The U.S. Government -- often in collaboration
with its allies -- controls the export of certain technologies and commodities to
countries that for various reasons are judged to be inappropriate recipients. The
violation of these export controls is commonly referred to as illegal technology transfer
and is a serious security concern.
The Arms Export Control Act regulates the
export of defense articles and services. Such exports may be licensed only if their export
will strengthen U.S. national security, promote foreign policy goals, or foster world
peace. The Arms Export Control Act is administered by the Department of State, Center for
Defense Trade Controls, through the International Traffic in Arms Regulations (ITAR) and
the U.S. Munitions List. The Munitions List is a list of defense articles that require a
license prior to export.
The Export Administration Act regulates the
export of dual-use items, that is, items that have both military and civilian uses.
Dual-use items that would make a significant contribution to the military potential of
another country are on the Department of Commerce's Commodity Control List, and a license
is required for their export. The Commodity Control List includes items from the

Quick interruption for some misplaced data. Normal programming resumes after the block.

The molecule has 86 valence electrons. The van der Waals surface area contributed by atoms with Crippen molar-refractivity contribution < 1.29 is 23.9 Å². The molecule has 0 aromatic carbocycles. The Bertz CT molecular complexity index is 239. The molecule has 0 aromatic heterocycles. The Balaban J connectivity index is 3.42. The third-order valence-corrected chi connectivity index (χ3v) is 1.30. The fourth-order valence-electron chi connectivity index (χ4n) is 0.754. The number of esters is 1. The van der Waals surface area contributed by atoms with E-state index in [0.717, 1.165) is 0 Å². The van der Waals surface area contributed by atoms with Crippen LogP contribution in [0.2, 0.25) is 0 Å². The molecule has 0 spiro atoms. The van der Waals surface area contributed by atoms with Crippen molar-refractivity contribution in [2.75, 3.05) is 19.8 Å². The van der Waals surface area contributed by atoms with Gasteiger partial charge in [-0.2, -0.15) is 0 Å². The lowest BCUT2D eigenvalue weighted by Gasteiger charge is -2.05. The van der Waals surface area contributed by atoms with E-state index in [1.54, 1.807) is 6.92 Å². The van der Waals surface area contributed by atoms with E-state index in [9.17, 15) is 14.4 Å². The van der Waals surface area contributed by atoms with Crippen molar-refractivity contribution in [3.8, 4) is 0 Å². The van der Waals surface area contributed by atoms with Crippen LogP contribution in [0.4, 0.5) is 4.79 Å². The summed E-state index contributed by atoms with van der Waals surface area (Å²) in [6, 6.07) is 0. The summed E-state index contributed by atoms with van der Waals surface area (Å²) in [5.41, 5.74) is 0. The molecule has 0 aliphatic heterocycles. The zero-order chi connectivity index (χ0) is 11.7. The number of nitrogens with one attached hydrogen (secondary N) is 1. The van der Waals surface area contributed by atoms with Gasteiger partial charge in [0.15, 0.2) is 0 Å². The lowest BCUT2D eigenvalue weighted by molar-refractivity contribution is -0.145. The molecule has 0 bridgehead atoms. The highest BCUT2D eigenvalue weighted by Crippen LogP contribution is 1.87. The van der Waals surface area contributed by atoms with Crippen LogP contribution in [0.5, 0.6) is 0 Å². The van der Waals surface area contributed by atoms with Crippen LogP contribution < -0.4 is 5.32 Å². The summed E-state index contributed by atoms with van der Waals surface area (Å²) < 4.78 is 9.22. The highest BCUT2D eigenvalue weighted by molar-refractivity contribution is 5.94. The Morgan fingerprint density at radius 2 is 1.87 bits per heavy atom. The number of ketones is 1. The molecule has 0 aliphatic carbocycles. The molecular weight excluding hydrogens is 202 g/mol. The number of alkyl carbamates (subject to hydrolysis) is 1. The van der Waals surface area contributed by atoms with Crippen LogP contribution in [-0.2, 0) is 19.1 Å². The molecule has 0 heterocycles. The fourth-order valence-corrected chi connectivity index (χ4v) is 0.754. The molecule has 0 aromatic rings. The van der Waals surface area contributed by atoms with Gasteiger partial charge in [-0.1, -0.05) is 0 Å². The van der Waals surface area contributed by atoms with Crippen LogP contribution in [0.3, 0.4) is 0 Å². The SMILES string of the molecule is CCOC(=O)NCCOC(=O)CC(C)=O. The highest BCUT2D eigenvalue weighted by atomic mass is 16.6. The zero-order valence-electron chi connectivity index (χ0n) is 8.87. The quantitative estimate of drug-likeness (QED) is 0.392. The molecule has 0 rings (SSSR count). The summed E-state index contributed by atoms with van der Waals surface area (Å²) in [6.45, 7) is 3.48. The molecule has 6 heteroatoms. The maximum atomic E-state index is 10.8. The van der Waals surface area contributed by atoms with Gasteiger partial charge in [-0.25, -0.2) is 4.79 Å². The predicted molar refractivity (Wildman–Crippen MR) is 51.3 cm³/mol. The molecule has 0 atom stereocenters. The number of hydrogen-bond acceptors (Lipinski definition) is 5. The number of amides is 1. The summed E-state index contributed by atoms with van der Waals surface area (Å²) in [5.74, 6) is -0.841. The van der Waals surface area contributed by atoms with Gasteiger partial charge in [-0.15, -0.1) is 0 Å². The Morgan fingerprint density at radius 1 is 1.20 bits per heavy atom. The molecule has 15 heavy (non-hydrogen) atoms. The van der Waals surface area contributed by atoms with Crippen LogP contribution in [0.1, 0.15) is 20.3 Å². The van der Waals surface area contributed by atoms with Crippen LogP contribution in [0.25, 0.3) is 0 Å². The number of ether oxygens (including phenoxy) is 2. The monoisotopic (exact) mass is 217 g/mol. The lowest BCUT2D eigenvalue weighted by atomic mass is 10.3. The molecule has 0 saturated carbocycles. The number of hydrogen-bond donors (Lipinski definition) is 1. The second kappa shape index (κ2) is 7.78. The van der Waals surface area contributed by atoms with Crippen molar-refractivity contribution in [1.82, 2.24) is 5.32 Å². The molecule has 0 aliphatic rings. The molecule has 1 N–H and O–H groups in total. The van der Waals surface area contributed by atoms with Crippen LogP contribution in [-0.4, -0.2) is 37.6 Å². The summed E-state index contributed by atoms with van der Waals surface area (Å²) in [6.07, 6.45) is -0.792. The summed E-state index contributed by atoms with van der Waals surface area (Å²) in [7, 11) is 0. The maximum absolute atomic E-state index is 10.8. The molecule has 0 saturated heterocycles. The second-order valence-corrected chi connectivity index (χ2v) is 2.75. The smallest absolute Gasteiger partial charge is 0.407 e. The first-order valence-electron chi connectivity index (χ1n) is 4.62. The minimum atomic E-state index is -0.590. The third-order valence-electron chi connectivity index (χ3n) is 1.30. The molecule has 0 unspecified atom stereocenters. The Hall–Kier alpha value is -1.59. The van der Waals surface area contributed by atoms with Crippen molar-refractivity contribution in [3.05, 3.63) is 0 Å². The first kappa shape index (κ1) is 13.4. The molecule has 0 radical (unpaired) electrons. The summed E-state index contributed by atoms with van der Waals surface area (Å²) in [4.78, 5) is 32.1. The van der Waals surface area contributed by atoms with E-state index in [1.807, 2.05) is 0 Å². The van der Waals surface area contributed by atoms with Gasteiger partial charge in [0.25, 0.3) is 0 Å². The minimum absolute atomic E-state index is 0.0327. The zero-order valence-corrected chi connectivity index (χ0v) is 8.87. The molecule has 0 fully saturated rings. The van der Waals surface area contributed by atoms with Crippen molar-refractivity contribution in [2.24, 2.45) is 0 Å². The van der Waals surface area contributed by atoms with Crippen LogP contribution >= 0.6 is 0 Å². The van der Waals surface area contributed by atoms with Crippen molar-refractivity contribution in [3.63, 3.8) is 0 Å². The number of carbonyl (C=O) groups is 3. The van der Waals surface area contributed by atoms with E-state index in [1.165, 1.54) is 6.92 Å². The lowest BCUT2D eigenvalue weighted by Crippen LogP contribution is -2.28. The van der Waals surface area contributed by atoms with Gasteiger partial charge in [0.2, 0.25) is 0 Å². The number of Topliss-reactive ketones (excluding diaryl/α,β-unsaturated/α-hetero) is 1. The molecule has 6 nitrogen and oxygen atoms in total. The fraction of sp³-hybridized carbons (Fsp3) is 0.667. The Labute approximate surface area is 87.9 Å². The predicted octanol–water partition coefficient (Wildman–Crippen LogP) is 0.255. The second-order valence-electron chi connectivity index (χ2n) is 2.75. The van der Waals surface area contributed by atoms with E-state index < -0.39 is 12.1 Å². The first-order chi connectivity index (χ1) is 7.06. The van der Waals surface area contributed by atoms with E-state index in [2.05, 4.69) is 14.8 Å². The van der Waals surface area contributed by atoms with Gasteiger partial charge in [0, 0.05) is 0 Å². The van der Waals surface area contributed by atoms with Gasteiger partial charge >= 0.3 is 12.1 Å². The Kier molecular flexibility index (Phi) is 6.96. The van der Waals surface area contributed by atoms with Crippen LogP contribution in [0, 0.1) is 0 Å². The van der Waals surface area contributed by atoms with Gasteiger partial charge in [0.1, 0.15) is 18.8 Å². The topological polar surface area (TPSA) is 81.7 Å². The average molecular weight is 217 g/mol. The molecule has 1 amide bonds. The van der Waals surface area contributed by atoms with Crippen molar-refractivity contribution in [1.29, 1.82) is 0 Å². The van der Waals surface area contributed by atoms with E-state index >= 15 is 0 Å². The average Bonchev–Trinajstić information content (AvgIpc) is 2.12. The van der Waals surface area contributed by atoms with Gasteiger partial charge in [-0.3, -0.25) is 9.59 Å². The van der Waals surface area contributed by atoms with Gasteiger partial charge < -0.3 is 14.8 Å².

Defense Department's Militarily Critical
Technologies List and technology that could support the proliferation of chemical,
biological, or nuclear weapons or missile technology.
A number of countries conduct major programs
to avoid U.S. export controls. The potential magnitude of such programs is illustrated by
the program conducted by the former Soviet Union. After the demise of the Soviet Union,
the Russian government made public annual reports from the Chief of the KGB (Soviet
Intelligence) to the Secretary General of the Communist Party, Michael Gorbachev, for the
years 1985, 1986, 1988 and 1989. These reports state that the KGB acquired 12,000 to
13,000 samples of equipment or products each year from the West. Principal customers
for these samples were the Ministry of Defense, Military-Industrial Commission, and the
State Committee for Science and Technology. Not all these samples were obtained from the
U.S., and not all of them were obtained illegally, but a majority probably were.1
In many cases of illegal technology transfer,
the intended end-user is a country whose policies are unfriendly to the United States, but
this is not always the case. Some friendly countries obtain U.S. technology illegally to
seek economic advantage. One study of illegal technology transfer operations during the
12-year period from 1981 to 1993 identified 56 different end-user countries.2 The same study found as follows:
- The types of goods being exported illegally
were: 38% dual-use equipment (e.g., high performance computers, laser mirrors,
oscilloscopes); 31% weapons components (e.g., radar tubes, aircraft parts); 15% entire
weapons (e.g., TOW missiles, fighter aircraft); 13% nonlethal military equipment (e.g.,
night-vision goggles); and 3% commercial commodities (e.g., commercial jet engines).
- Various schemes were used to get around the
requirement for an export license. In over half the cases, the goods were simply purchased
and shipped by another U.S. company (often a front company) without a license in hopes
they would get past Customs without incident. Fraudulent end-user certificates were used
in many cases. In other cases, military items were declared as civilian, high tech items